Inconsistent Interpretation of HTTP Requests ('HTTP Request Smuggling')
When malformed or abnormal HTTP requests are interpreted by one or more entities in the data flow between the user and the web server, such as a proxy or firewall, they can be interpreted inconsistently, allowing the attacker to "smuggle" a request to one device without the other device being aware of it.
The following examples help to illustrate the nature of this weakness and describe methods or techniques which can be used to mitigate the risk.
Note that the examples here are by no means exhaustive and any given weakness may have many subtle varieties, each of which may require different detection methods or runtime controls.
In the following example, a malformed HTTP request is sent to a website that includes a proxy server and a web server with the intent of poisoning the cache to associate one webpage with another malicious webpage.
When this request is sent to the proxy server, the proxy server parses the POST request in the first seven lines, and encounters the two "Content-Length" headers. The proxy server ignores the first header, so it assumes the request has a body of length 44 bytes. Therefore, it treats the data in the next three lines that contain exactly 44 bytes as the first request's body. The proxy then parses the last three lines which it treats as the client's second request.
The request is forwarded by the proxy server to the web server. Unlike the proxy, the web server uses the first "Content-Length" header and considers that the first POST request has no body, and the second request is the line with the first GET (note that the second GET is parsed by the web server as the value of the "Bla" header).
The requests the web server sees are "POST /foobar.html" and "GET /poison.html", so it sends back two responses with the contents of the "foobar.html" page and the "poison.html" page, respectively. The proxy matches these responses to the two requests it thinks were sent by the client "POST /foobar.html" and "GET /page_to_poison.html". If the response is cacheable, the proxy caches the contents of "poison.html" under the URL "page_to_poison.html", and the cache is poisoned! Any client requesting "page_to_poison.html" from the proxy would receive the "poison.html" page.
When a website includes both a proxy server and a web server some protection against this type of attack can be achieved by installing a web application firewall, or use a web server that includes a stricter HTTP parsing procedure or make all webpages non-cacheable.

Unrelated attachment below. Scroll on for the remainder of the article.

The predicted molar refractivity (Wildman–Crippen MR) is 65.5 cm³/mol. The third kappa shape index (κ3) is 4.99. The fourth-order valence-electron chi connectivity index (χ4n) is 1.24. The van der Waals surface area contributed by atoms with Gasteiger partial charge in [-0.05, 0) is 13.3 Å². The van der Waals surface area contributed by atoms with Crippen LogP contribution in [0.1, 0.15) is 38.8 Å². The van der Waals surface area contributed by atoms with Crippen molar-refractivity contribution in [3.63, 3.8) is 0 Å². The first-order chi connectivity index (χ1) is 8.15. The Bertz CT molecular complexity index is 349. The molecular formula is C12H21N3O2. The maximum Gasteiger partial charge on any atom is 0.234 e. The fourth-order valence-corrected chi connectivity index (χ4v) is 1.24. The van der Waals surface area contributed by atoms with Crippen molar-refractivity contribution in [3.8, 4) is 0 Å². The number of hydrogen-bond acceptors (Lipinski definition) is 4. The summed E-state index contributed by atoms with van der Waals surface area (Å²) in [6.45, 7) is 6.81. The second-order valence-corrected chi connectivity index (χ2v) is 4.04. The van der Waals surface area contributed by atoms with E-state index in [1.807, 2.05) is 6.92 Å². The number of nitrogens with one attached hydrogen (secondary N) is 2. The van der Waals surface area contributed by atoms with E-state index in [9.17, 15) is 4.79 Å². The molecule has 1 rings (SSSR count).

Additionally, if a web application includes a Java servlet for processing requests, the servlet can check for multiple "Content-Length" headers and if they are found the servlet can return an error response thereby preventing the poison page to be cached, as shown below.
In the following example, a malformed HTTP request is sent to a website that includes a web server with a firewall with the intent of bypassing the web server firewall to smuggle malicious code into the system..
When this request is sent to the web server, the first POST request has a content-length of 49,223 bytes, and the firewall treats the line with 49,152 copies of "z" and the lines with an additional lines with 71 bytes as its body (49,152+71=49,223). The firewall then continues to parse what it thinks is the second request starting with the line with the third POST request.
Note that there is no CRLF after the "Bla: " header so the POST in the line is parsed as the value of the "Bla:" header. Although the line contains the pattern identified with a worm ("cmd.exe"), it is not blocked, since it is considered part of a header value. Therefore, "cmd.exe" is smuggled through the firewall.
When the request is passed through the firewall the web server the first request is ignored because the web server does not find an expected "Content-Type: application/x-www-form-urlencoded" header, and starts parsing the second request.
This second request has a content-length of 30 bytes, which is exactly the length of the next two lines up to the space after the "Bla:" header. And unlike the firewall, the web server processes the final POST as a separate third request and the "cmd.exe" worm is smuggled through the firewall to the web server.
To avoid this attack a Web server firewall product must be used that is designed to prevent this type of attack.
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